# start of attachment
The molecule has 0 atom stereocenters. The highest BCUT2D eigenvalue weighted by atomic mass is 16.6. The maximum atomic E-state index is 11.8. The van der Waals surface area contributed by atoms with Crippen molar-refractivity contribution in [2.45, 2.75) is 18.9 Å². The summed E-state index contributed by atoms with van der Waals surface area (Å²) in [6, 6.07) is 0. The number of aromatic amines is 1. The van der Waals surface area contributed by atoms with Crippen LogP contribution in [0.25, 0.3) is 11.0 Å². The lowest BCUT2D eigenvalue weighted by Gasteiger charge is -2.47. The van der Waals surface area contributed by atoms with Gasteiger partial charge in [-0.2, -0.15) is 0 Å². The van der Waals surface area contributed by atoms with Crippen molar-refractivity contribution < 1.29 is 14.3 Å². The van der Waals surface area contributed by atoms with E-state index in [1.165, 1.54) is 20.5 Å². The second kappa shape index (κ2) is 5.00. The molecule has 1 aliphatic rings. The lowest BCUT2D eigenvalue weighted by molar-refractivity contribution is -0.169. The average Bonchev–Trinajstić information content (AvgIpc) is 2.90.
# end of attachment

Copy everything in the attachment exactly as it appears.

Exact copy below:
The molecule has 0 atom stereocenters. The highest BCUT2D eigenvalue weighted by atomic mass is 16.6. The maximum atomic E-state index is 11.8. The van der Waals surface area contributed by atoms with Crippen molar-refractivity contribution in [2.45, 2.75) is 18.9 Å². The summed E-state index contributed by atoms with van der Waals surface area (Å²) in [6, 6.07) is 0. The number of aromatic amines is 1. The van der Waals surface area contributed by atoms with Crippen LogP contribution in [0.25, 0.3) is 11.0 Å². The lowest BCUT2D eigenvalue weighted by Gasteiger charge is -2.47. The van der Waals surface area contributed by atoms with Gasteiger partial charge in [-0.2, -0.15) is 0 Å². The van der Waals surface area contributed by atoms with Crippen molar-refractivity contribution < 1.29 is 14.3 Å². The van der Waals surface area contributed by atoms with E-state index in [1.165, 1.54) is 20.5 Å². The second kappa shape index (κ2) is 5.00. The molecule has 1 aliphatic rings. The lowest BCUT2D eigenvalue weighted by molar-refractivity contribution is -0.169. The average Bonchev–Trinajstić information content (AvgIpc) is 2.90.